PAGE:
It’s safe to say that I wasn’t feeling it. I would sit there & pour my life & heart out to a stranger, which was ALREADY really hard for me given that I was very closed-minded & had a lot of walls up. And not feeling that I had her full attention made it even harder. If expressing your emotions comes with more ease for you, then maybe you would feel good in this type of therapy because expressing your emotions is already something you are comfortable with. But, that wasn’t the case for me. TO have that difficulty already & to befitting in front of someone who I didn’t feel was invested in me or paying attention to me, didn’t work. And I’m sure they are specialized & know what they are doing, but it wasn’t the right approach for me.
Had I not given this clinic a 2nd chance after my first appointment, manure I never would’ve known that this type of therapy doesn’t work for me or maybe it would’ve eventually worked for me if I had given it more of a chance. But my problem is that I was already in a position where my situation was really severe, so I couldn’t really keep giving it another chance. My health was at stake & I had to be mindful of that.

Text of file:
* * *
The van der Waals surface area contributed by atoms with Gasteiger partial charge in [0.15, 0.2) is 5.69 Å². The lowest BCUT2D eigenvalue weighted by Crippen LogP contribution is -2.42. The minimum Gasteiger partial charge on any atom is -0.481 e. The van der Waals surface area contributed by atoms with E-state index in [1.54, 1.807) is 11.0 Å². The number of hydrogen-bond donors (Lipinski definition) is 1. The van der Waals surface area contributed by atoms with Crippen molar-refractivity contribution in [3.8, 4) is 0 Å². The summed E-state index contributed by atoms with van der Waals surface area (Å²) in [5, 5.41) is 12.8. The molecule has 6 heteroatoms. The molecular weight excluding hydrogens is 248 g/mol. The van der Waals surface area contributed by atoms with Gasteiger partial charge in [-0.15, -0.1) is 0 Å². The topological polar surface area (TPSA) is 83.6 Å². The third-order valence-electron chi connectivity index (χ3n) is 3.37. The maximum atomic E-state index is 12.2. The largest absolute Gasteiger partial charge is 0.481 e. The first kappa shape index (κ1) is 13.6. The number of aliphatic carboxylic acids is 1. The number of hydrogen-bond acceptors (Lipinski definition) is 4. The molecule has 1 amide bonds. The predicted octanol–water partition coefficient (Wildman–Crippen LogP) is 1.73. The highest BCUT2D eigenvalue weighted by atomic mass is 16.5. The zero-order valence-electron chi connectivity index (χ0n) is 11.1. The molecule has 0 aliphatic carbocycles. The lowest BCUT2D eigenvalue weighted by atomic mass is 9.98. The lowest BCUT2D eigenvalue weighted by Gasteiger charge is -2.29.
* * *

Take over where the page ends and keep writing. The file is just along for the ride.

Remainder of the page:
Basically, what I’m trying to say is that your first appointment might feel weird. You have to tell your entire life story (or some of it) to a stranger so that he or she could really try to understand where the issue you’re consulting for is rooted in. You can’t expect to click on the first try or at the first experience (& if you do, ALL GOOD). But, don’t expect to. Obviously, you have to gage it for yourself. Take the first impression & make what you want of it. Give it a second chance.